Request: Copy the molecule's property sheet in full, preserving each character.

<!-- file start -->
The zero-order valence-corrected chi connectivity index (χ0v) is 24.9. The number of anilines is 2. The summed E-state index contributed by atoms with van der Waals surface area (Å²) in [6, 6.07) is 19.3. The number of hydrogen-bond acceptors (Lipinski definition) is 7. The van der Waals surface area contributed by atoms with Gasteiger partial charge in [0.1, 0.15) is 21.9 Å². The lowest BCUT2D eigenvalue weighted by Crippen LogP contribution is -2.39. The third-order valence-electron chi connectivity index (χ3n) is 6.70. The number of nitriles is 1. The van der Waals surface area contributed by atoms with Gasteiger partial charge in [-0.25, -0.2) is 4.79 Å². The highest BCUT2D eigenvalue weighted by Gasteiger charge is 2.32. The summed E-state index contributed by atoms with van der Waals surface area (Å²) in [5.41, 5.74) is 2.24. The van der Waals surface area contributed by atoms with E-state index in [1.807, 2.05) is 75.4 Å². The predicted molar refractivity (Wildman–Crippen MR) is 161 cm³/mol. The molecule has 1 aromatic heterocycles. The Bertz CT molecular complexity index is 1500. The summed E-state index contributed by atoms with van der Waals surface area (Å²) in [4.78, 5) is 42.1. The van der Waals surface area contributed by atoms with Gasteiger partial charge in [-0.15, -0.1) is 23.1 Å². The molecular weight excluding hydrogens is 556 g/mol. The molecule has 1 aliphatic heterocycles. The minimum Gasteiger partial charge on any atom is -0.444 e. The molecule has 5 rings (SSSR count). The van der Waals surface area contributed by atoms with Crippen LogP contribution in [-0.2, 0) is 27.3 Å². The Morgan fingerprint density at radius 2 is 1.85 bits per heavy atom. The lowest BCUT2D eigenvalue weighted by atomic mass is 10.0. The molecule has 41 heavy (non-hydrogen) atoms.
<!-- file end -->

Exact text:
The zero-order valence-corrected chi connectivity index (χ0v) is 24.9. The number of anilines is 2. The summed E-state index contributed by atoms with van der Waals surface area (Å²) in [6, 6.07) is 19.3. The number of hydrogen-bond acceptors (Lipinski definition) is 7. The van der Waals surface area contributed by atoms with Gasteiger partial charge in [0.1, 0.15) is 21.9 Å². The lowest BCUT2D eigenvalue weighted by Crippen LogP contribution is -2.39. The third-order valence-electron chi connectivity index (χ3n) is 6.70. The number of nitriles is 1. The van der Waals surface area contributed by atoms with Gasteiger partial charge in [-0.25, -0.2) is 4.79 Å². The highest BCUT2D eigenvalue weighted by Gasteiger charge is 2.32. The summed E-state index contributed by atoms with van der Waals surface area (Å²) in [5.41, 5.74) is 2.24. The van der Waals surface area contributed by atoms with E-state index in [1.807, 2.05) is 75.4 Å². The predicted molar refractivity (Wildman–Crippen MR) is 161 cm³/mol. The molecule has 1 aromatic heterocycles. The Bertz CT molecular complexity index is 1500. The summed E-state index contributed by atoms with van der Waals surface area (Å²) in [4.78, 5) is 42.1. The van der Waals surface area contributed by atoms with Gasteiger partial charge in [-0.15, -0.1) is 23.1 Å². The molecular weight excluding hydrogens is 556 g/mol. The molecule has 1 aliphatic heterocycles. The minimum Gasteiger partial charge on any atom is -0.444 e. The molecule has 5 rings (SSSR count). The van der Waals surface area contributed by atoms with Crippen LogP contribution in [-0.2, 0) is 27.3 Å². The Morgan fingerprint density at radius 2 is 1.85 bits per heavy atom. The lowest BCUT2D eigenvalue weighted by atomic mass is 10.0. The molecule has 41 heavy (non-hydrogen) atoms.